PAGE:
Wagyu Fellowship Program

Driving Advancements in Australian Wagyu Industry

The Australian Wagyu Association’s Wagyu Fellowship and Scholarship program is making significant strides in advancing the Australian Wagyu industry. This program focuses on genetics, nutrition, production, and meat science and has become extremely helpful in research and training initiatives by providing critical support in addressing industry challenges.

One of the program’s recipients, Lachy Gilmour, who received the Fellowship in 2022, shared his thoughts and experience. He stated, “The AWA Fellowship is a great initiative put in place to assist eager members to pursue a chosen field of research within the Wagyu sector. It was of great assistance to me in the continual research of Wagyu calf survivability and the causes & prevention of early calf deaths. The scope of the scholarship is endless, and I feel with the growth of the Wagyu sector, there’s an abundance of areas in which still need further research.”

The Wagyu Fellowship and Scholarship program is designed to encourage students, industry professionals, and postgraduate researchers to undertake projects that contribute to the growth and development of the Wagyu industry.

Key objectives of the program include:

  • Developing young leaders for the Wagyu industry.
  • Increasing education, experience, and skills within the Wagyu sector.
  • Fostering lasting friendships across the international Wagyu industry.
  • Advancing knowledge and learning within the Wagyu industry.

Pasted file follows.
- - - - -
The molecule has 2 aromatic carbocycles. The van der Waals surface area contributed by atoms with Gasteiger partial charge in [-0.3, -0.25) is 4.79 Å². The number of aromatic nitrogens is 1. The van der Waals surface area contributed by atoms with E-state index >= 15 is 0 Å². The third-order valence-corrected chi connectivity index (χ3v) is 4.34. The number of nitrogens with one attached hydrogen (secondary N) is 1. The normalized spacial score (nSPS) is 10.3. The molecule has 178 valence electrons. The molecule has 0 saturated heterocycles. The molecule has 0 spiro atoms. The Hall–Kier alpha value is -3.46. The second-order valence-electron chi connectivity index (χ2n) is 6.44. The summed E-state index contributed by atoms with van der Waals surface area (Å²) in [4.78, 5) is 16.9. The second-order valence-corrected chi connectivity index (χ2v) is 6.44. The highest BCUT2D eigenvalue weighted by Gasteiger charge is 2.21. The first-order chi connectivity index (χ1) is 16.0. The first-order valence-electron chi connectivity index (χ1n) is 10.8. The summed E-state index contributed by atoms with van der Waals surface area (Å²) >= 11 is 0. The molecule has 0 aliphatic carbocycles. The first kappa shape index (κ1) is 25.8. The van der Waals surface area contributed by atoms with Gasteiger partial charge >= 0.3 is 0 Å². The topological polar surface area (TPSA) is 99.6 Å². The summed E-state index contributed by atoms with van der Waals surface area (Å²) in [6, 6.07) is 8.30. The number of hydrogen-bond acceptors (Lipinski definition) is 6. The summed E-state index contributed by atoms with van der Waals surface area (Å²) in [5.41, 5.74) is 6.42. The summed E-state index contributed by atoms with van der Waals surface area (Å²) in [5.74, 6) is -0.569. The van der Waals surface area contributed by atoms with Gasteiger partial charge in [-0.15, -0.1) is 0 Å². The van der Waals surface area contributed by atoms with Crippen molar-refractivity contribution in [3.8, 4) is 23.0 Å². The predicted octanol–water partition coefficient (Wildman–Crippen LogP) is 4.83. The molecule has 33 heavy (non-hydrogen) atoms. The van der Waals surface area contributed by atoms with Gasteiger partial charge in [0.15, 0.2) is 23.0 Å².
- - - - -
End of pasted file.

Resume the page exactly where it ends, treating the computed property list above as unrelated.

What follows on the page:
The program offers multiple fellowships tailored to different study and research circumstances, including the following:

  1. Wagyu Study Fellowship: Aimed at young individuals who wish to undertake on-farm or independent projects to advance the Wagyu sector, regardless of formal studies.
  2. Wagyu Postgraduate Fellowship: Designed to support postgraduate university students looking to conduct research on Wagyu topics.
  3. Simon Coates Scholarship for Veterinary and Reproduction Science: Geared towards students studying veterinary science or researching reproduction and breeding in relation to Wagyu.
  4. Wagyu Genetic Diversity Fellowship: This grant provides financial assistance for members to nominate sires with high genetic diversity for the AWA Performance Testing Program.
  5. Wagyu Net Feed Intake Fellowship: A grant that supports members implementing Net Feed Intake recording infrastructure using Vytelle/GrowSafe feeders.

The Australian Wagyu Association continues to be at the forefront of nurturing research and training initiatives that are vital to the continued success of the Australian Wagyu industry.

For those interested in further details and applications, visit the Wagyu Fellowship webpage.

Important Notice and Disclaimer

It is very important that you appreciate when viewing the AWA database that the information contained on the AWA database, including but not limited to pedigree, DNA information, Estimated Breeding Values (EBVs) and Index values, is based on data supplied by members and/or third parties.